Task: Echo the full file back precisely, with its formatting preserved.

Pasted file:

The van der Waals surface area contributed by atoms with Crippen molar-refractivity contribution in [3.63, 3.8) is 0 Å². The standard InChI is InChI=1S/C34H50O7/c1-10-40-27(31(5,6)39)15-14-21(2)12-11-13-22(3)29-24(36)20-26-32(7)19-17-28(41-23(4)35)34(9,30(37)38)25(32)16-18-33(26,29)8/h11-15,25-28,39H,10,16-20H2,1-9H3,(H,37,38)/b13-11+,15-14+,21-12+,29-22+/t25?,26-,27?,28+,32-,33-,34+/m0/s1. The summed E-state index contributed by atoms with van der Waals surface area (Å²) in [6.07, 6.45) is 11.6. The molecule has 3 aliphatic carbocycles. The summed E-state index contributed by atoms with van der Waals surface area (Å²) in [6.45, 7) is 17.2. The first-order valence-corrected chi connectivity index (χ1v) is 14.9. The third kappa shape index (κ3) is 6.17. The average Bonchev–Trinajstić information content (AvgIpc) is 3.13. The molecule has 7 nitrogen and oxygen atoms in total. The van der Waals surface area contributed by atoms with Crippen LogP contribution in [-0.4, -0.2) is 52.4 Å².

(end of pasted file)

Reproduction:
The van der Waals surface area contributed by atoms with Crippen molar-refractivity contribution in [3.63, 3.8) is 0 Å². The standard InChI is InChI=1S/C34H50O7/c1-10-40-27(31(5,6)39)15-14-21(2)12-11-13-22(3)29-24(36)20-26-32(7)19-17-28(41-23(4)35)34(9,30(37)38)25(32)16-18-33(26,29)8/h11-15,25-28,39H,10,16-20H2,1-9H3,(H,37,38)/b13-11+,15-14+,21-12+,29-22+/t25?,26-,27?,28+,32-,33-,34+/m0/s1. The summed E-state index contributed by atoms with van der Waals surface area (Å²) in [6.07, 6.45) is 11.6. The molecule has 3 aliphatic carbocycles. The summed E-state index contributed by atoms with van der Waals surface area (Å²) in [6.45, 7) is 17.2. The first-order valence-corrected chi connectivity index (χ1v) is 14.9. The third kappa shape index (κ3) is 6.17. The average Bonchev–Trinajstić information content (AvgIpc) is 3.13. The molecule has 7 nitrogen and oxygen atoms in total. The van der Waals surface area contributed by atoms with Crippen LogP contribution in [-0.4, -0.2) is 52.4 Å².